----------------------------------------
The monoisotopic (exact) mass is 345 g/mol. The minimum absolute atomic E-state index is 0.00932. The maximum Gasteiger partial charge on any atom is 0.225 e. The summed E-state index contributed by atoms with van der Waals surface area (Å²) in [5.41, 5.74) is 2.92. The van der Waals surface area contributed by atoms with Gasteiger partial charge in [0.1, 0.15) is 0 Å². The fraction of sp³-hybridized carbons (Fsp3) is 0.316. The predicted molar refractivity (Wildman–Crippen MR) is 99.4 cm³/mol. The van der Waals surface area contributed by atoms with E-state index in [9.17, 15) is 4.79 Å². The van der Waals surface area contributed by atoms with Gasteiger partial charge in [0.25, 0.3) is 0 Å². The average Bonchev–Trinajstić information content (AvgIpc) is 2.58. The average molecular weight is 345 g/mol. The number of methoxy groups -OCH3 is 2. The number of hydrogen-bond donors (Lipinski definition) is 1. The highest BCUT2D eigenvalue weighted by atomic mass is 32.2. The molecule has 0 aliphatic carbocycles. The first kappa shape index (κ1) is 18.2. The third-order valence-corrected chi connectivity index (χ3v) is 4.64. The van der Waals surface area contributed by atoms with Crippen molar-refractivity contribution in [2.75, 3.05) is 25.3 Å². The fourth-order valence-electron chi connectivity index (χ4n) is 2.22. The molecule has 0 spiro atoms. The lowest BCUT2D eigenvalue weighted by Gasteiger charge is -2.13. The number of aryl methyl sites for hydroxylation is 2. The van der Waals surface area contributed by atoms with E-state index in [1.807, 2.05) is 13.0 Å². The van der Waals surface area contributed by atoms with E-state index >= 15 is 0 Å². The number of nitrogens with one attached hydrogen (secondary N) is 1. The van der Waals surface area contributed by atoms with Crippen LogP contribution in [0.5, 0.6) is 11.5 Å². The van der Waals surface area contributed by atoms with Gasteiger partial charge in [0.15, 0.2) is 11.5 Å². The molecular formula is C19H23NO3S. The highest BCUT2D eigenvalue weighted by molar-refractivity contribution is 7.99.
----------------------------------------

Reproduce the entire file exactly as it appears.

The monoisotopic (exact) mass is 345 g/mol. The minimum absolute atomic E-state index is 0.00932. The maximum Gasteiger partial charge on any atom is 0.225 e. The summed E-state index contributed by atoms with van der Waals surface area (Å²) in [5.41, 5.74) is 2.92. The van der Waals surface area contributed by atoms with Gasteiger partial charge in [0.1, 0.15) is 0 Å². The fraction of sp³-hybridized carbons (Fsp3) is 0.316. The predicted molar refractivity (Wildman–Crippen MR) is 99.4 cm³/mol. The van der Waals surface area contributed by atoms with E-state index in [9.17, 15) is 4.79 Å². The van der Waals surface area contributed by atoms with Gasteiger partial charge in [0.25, 0.3) is 0 Å². The average Bonchev–Trinajstić information content (AvgIpc) is 2.58. The average molecular weight is 345 g/mol. The number of methoxy groups -OCH3 is 2. The number of hydrogen-bond donors (Lipinski definition) is 1. The highest BCUT2D eigenvalue weighted by atomic mass is 32.2. The molecule has 0 aliphatic carbocycles. The first kappa shape index (κ1) is 18.2. The third-order valence-corrected chi connectivity index (χ3v) is 4.64. The van der Waals surface area contributed by atoms with Crippen molar-refractivity contribution in [2.75, 3.05) is 25.3 Å². The fourth-order valence-electron chi connectivity index (χ4n) is 2.22. The molecule has 0 spiro atoms. The lowest BCUT2D eigenvalue weighted by Gasteiger charge is -2.13. The number of aryl methyl sites for hydroxylation is 2. The van der Waals surface area contributed by atoms with E-state index in [1.807, 2.05) is 13.0 Å². The van der Waals surface area contributed by atoms with E-state index >= 15 is 0 Å². The number of nitrogens with one attached hydrogen (secondary N) is 1. The van der Waals surface area contributed by atoms with Crippen LogP contribution in [0.5, 0.6) is 11.5 Å². The van der Waals surface area contributed by atoms with Gasteiger partial charge in [0.15, 0.2) is 11.5 Å². The molecular formula is C19H23NO3S. The highest BCUT2D eigenvalue weighted by molar-refractivity contribution is 7.99.